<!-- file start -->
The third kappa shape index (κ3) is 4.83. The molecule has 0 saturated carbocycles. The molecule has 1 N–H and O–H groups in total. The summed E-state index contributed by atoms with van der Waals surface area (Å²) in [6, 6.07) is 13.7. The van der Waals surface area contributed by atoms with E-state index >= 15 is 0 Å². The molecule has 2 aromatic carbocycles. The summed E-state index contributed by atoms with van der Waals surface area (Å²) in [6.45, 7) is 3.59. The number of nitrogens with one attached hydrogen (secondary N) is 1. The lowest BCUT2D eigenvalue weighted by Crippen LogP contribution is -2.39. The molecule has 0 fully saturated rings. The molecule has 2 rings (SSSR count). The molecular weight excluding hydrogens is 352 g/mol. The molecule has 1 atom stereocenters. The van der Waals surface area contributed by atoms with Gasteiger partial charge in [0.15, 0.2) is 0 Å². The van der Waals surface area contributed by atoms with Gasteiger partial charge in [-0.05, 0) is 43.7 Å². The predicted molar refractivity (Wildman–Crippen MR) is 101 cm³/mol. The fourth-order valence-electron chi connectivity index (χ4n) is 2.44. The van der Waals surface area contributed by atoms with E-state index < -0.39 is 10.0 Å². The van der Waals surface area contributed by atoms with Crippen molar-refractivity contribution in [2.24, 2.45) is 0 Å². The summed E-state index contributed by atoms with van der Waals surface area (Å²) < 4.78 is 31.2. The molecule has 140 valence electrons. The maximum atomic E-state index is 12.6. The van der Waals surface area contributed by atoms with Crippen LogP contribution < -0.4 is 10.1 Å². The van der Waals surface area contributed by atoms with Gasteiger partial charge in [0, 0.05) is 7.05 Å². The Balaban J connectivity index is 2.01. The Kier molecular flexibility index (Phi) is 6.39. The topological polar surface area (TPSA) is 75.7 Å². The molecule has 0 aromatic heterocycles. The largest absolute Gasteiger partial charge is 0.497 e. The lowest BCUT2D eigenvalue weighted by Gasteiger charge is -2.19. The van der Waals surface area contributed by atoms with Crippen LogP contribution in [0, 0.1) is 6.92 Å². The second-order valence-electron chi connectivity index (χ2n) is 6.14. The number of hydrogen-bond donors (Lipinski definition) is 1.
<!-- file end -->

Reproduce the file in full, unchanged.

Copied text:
The third kappa shape index (κ3) is 4.83. The molecule has 0 saturated carbocycles. The molecule has 1 N–H and O–H groups in total. The summed E-state index contributed by atoms with van der Waals surface area (Å²) in [6, 6.07) is 13.7. The van der Waals surface area contributed by atoms with E-state index >= 15 is 0 Å². The molecule has 2 aromatic carbocycles. The summed E-state index contributed by atoms with van der Waals surface area (Å²) in [6.45, 7) is 3.59. The number of nitrogens with one attached hydrogen (secondary N) is 1. The lowest BCUT2D eigenvalue weighted by Crippen LogP contribution is -2.39. The molecule has 0 fully saturated rings. The molecule has 2 rings (SSSR count). The molecular weight excluding hydrogens is 352 g/mol. The molecule has 1 atom stereocenters. The van der Waals surface area contributed by atoms with Gasteiger partial charge in [0.15, 0.2) is 0 Å². The van der Waals surface area contributed by atoms with Gasteiger partial charge in [-0.05, 0) is 43.7 Å². The predicted molar refractivity (Wildman–Crippen MR) is 101 cm³/mol. The fourth-order valence-electron chi connectivity index (χ4n) is 2.44. The van der Waals surface area contributed by atoms with E-state index < -0.39 is 10.0 Å². The van der Waals surface area contributed by atoms with Crippen molar-refractivity contribution in [2.24, 2.45) is 0 Å². The summed E-state index contributed by atoms with van der Waals surface area (Å²) < 4.78 is 31.2. The molecule has 140 valence electrons. The maximum atomic E-state index is 12.6. The van der Waals surface area contributed by atoms with Crippen LogP contribution < -0.4 is 10.1 Å². The van der Waals surface area contributed by atoms with Gasteiger partial charge in [0, 0.05) is 7.05 Å². The Balaban J connectivity index is 2.01. The Kier molecular flexibility index (Phi) is 6.39. The topological polar surface area (TPSA) is 75.7 Å². The molecule has 0 aromatic heterocycles. The largest absolute Gasteiger partial charge is 0.497 e. The lowest BCUT2D eigenvalue weighted by Gasteiger charge is -2.19. The van der Waals surface area contributed by atoms with Crippen LogP contribution in [0, 0.1) is 6.92 Å². The second-order valence-electron chi connectivity index (χ2n) is 6.14. The number of hydrogen-bond donors (Lipinski definition) is 1.